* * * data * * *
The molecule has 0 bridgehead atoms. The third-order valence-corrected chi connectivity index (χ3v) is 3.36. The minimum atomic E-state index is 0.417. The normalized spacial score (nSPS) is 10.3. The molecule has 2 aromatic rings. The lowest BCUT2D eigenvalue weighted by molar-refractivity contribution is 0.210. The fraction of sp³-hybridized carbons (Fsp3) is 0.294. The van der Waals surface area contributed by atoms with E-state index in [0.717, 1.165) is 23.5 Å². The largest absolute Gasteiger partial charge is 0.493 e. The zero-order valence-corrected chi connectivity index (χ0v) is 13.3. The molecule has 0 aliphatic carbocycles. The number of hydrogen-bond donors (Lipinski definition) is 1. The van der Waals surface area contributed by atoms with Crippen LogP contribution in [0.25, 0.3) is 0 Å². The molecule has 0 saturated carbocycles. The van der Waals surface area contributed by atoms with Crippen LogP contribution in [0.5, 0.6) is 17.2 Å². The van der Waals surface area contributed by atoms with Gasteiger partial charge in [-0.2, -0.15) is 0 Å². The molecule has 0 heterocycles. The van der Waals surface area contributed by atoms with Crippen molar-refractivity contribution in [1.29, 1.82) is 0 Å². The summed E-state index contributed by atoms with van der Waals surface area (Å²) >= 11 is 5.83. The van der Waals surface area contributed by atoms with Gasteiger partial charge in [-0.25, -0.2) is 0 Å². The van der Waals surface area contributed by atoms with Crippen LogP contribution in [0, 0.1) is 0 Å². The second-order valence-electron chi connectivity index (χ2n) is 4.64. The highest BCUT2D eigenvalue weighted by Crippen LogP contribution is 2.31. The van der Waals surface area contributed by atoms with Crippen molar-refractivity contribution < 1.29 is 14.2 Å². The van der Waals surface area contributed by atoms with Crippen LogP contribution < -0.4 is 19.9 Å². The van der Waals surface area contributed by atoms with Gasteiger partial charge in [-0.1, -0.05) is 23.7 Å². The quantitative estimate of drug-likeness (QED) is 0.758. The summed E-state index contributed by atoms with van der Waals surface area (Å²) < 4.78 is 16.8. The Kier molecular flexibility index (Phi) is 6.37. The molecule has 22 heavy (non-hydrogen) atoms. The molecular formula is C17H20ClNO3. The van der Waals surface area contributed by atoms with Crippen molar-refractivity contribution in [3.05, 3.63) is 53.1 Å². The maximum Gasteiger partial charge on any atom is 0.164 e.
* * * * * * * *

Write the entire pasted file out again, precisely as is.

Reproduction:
The molecule has 0 bridgehead atoms. The third-order valence-corrected chi connectivity index (χ3v) is 3.36. The minimum atomic E-state index is 0.417. The normalized spacial score (nSPS) is 10.3. The molecule has 2 aromatic rings. The lowest BCUT2D eigenvalue weighted by molar-refractivity contribution is 0.210. The fraction of sp³-hybridized carbons (Fsp3) is 0.294. The van der Waals surface area contributed by atoms with E-state index in [0.717, 1.165) is 23.5 Å². The largest absolute Gasteiger partial charge is 0.493 e. The zero-order valence-corrected chi connectivity index (χ0v) is 13.3. The molecule has 0 aliphatic carbocycles. The number of hydrogen-bond donors (Lipinski definition) is 1. The van der Waals surface area contributed by atoms with Crippen LogP contribution in [0.25, 0.3) is 0 Å². The molecule has 0 saturated carbocycles. The van der Waals surface area contributed by atoms with Crippen LogP contribution in [0.5, 0.6) is 17.2 Å². The van der Waals surface area contributed by atoms with Gasteiger partial charge in [-0.2, -0.15) is 0 Å². The molecule has 0 heterocycles. The van der Waals surface area contributed by atoms with Crippen molar-refractivity contribution in [1.29, 1.82) is 0 Å². The summed E-state index contributed by atoms with van der Waals surface area (Å²) >= 11 is 5.83. The van der Waals surface area contributed by atoms with Gasteiger partial charge in [-0.25, -0.2) is 0 Å². The van der Waals surface area contributed by atoms with Crippen LogP contribution in [0, 0.1) is 0 Å². The second-order valence-electron chi connectivity index (χ2n) is 4.64. The highest BCUT2D eigenvalue weighted by Crippen LogP contribution is 2.31. The van der Waals surface area contributed by atoms with Crippen molar-refractivity contribution < 1.29 is 14.2 Å². The van der Waals surface area contributed by atoms with Crippen LogP contribution < -0.4 is 19.9 Å². The van der Waals surface area contributed by atoms with Gasteiger partial charge in [-0.1, -0.05) is 23.7 Å². The quantitative estimate of drug-likeness (QED) is 0.758. The summed E-state index contributed by atoms with van der Waals surface area (Å²) < 4.78 is 16.8. The Kier molecular flexibility index (Phi) is 6.37. The molecule has 22 heavy (non-hydrogen) atoms. The molecular formula is C17H20ClNO3. The van der Waals surface area contributed by atoms with Crippen molar-refractivity contribution in [3.05, 3.63) is 53.1 Å². The maximum Gasteiger partial charge on any atom is 0.164 e.